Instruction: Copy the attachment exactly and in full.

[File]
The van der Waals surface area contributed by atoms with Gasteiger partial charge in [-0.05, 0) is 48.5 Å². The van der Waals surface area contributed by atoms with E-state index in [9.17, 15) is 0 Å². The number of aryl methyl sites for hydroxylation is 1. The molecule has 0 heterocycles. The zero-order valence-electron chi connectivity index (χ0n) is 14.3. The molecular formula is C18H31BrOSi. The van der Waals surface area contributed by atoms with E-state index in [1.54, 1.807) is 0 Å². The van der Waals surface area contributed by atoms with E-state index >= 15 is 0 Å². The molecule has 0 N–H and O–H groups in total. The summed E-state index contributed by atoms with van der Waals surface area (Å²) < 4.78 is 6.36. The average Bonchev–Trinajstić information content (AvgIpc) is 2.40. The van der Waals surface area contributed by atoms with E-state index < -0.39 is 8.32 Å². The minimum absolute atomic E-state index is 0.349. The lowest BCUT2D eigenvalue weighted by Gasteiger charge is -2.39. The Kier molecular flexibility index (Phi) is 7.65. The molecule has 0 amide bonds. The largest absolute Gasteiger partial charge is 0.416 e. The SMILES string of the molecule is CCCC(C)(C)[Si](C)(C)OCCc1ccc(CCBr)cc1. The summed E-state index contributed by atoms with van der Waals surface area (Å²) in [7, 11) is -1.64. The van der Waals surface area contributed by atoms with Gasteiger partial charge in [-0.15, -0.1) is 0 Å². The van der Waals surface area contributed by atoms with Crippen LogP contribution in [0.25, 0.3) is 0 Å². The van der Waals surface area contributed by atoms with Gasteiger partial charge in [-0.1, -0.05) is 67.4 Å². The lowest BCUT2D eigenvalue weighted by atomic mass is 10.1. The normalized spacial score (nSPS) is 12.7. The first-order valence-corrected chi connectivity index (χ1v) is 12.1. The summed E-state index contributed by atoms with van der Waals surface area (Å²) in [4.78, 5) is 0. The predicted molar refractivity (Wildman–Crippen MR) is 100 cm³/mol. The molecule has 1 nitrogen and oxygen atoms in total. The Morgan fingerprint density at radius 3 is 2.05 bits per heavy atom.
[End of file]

The van der Waals surface area contributed by atoms with Gasteiger partial charge in [-0.05, 0) is 48.5 Å². The van der Waals surface area contributed by atoms with E-state index in [9.17, 15) is 0 Å². The number of aryl methyl sites for hydroxylation is 1. The molecule has 0 heterocycles. The zero-order valence-electron chi connectivity index (χ0n) is 14.3. The molecular formula is C18H31BrOSi. The van der Waals surface area contributed by atoms with E-state index in [1.54, 1.807) is 0 Å². The van der Waals surface area contributed by atoms with E-state index >= 15 is 0 Å². The molecule has 0 N–H and O–H groups in total. The summed E-state index contributed by atoms with van der Waals surface area (Å²) < 4.78 is 6.36. The average Bonchev–Trinajstić information content (AvgIpc) is 2.40. The van der Waals surface area contributed by atoms with E-state index < -0.39 is 8.32 Å². The minimum absolute atomic E-state index is 0.349. The lowest BCUT2D eigenvalue weighted by Gasteiger charge is -2.39. The Kier molecular flexibility index (Phi) is 7.65. The molecule has 0 amide bonds. The largest absolute Gasteiger partial charge is 0.416 e. The SMILES string of the molecule is CCCC(C)(C)[Si](C)(C)OCCc1ccc(CCBr)cc1. The summed E-state index contributed by atoms with van der Waals surface area (Å²) in [7, 11) is -1.64. The van der Waals surface area contributed by atoms with Gasteiger partial charge in [-0.15, -0.1) is 0 Å². The van der Waals surface area contributed by atoms with Crippen LogP contribution in [0.25, 0.3) is 0 Å². The van der Waals surface area contributed by atoms with Gasteiger partial charge in [-0.1, -0.05) is 67.4 Å². The lowest BCUT2D eigenvalue weighted by atomic mass is 10.1. The normalized spacial score (nSPS) is 12.7. The first-order valence-corrected chi connectivity index (χ1v) is 12.1. The summed E-state index contributed by atoms with van der Waals surface area (Å²) in [4.78, 5) is 0. The predicted molar refractivity (Wildman–Crippen MR) is 100 cm³/mol. The molecule has 1 nitrogen and oxygen atoms in total. The Morgan fingerprint density at radius 3 is 2.05 bits per heavy atom.